Raccoons Rescued as Babies Released Back to the Wild!
Source: Santa Barbara Wildlife Care Network
On May 3, 2020, three tiny baby raccoons were found by a citizen rescuer in Lompoc and brought to the Santa Barbara Wildlife Care Network. They were two and a half weeks old, eyes still closed, and tails barely striped. Homecare volunteers Dana and Mary hand-fed the babies raccoon formula every few hours, around the clock. Two weeks later, another orphaned baby raccoon was brought to us from a different part of Lompoc. He was welcomed by the other three. Dana and Mary cared for the four raccoons until they were three months old and ready to spend their time at the "Raccoon Resort" at our Wildlife Care Center.
This was a feisty bunch. Every morning, the mammal team cleaned their enclosure, and provided fresh hay and water, which the raccoons quickly ravaged with their morning wrestling match. They jumped after each other on their swinging hammocks (and broke a few in the process). Then, breakfast was served. The raccoons enjoyed a variety of their favorites, such as walnuts, scrambled eggs, grapes, avocados, and watermelon. After breakfast it was time for their mid-day naps. They lounged with paws dangling off their hammocks and crates, sometimes rolling onto one another and letting out disgruntled chitters. For an afternoon snack, the mammal team threw worms into their hay for them to "hunt." Dinner was served a few hours later, and it included more of their favorites: fish, crawdads, and rats! Staff cleaned up, knowing full well that the enclosure would be a wonderful mess the next morning after the raccoons' long, nightly play sessions.
As the raccoons got older, it was time to prep them for release. Their diets became more wild (raw quail eggs rather than scrambled eggs), and foraging became more frequent. The raccoons' posture and behavior towards wildlife personnel demonstrated that a barrier had been established and that the raccoons maintained their wild nature. On November 1st, six months after they first arrived, the four raccoons were driven to a large ranch near a creek in Buellton. Staff opened the crate, and the raccoons hesitantly climbed on top of it to sniff the air and look around. Once they realized there was nothing holding them back, they went romping in the underbrush before disappearing from sight... And their wild lives began! 14 more raccoons remain in care. Every day, they get closer to their second chance at life in the wild thanks to the awesome staff, volunteers, and donors of the Santa Barbara Wildlife Care Network! You can support their journey by visiting https://www.sbwcn.org/donate.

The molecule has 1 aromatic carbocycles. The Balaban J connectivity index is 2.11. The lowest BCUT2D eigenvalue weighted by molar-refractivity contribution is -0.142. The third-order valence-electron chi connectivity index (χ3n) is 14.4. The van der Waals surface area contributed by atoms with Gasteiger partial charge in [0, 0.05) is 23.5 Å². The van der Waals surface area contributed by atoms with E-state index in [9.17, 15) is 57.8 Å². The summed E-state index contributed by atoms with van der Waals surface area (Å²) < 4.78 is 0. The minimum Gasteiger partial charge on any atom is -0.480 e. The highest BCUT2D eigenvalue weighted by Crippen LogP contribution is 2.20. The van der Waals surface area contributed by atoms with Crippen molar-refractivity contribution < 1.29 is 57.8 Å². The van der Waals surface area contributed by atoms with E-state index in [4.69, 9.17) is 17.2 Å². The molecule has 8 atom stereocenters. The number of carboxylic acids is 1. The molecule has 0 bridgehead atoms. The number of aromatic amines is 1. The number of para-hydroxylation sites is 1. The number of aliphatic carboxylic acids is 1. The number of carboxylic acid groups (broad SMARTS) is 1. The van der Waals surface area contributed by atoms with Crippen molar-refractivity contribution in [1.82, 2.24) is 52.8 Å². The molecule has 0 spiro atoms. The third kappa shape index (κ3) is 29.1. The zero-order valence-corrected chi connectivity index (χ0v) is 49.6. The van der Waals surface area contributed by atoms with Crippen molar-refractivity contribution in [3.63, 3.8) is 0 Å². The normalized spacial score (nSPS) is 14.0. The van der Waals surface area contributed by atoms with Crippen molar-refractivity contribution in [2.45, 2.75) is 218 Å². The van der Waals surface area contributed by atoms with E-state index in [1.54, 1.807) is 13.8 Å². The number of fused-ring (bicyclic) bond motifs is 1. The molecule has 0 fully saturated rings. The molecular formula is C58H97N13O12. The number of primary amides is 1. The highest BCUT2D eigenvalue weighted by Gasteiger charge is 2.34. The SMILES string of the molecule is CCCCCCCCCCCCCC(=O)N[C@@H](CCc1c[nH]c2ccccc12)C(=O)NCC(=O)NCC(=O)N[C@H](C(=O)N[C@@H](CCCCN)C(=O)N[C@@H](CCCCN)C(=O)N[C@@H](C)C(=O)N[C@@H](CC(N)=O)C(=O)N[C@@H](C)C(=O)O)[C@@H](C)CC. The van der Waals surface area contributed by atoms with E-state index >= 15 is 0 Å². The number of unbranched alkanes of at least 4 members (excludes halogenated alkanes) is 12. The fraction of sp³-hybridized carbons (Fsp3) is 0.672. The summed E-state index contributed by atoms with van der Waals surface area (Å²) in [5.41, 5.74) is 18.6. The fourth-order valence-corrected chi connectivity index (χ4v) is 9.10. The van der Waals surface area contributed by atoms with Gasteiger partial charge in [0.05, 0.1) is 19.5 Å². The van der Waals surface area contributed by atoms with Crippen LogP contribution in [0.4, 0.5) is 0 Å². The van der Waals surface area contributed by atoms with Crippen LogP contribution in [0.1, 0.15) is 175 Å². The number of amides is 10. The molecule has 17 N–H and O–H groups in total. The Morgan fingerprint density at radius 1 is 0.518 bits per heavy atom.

Watch them experience their first moments of the rest of their wild lives:
A note to those who may not be the biggest raccoon fans: these animals are incredibly intelligent and opportunistic. We understand their antics can sometimes disrupt our daily lives, but did you know that raccoons are also incredible at maintaining populations of rodents, insects, and other bugs? They enjoy rats, mice, snails, grasshoppers, cockroaches, fallen fruit, and other delectables that humans are not so fond of. They play a great part in controlling local pest populations. The Santa Barbara Wildlife Care Network recognizes the value of raccoons within the Santa Barbara ecosystem and are proud to save and serve such intelligent, important creatures.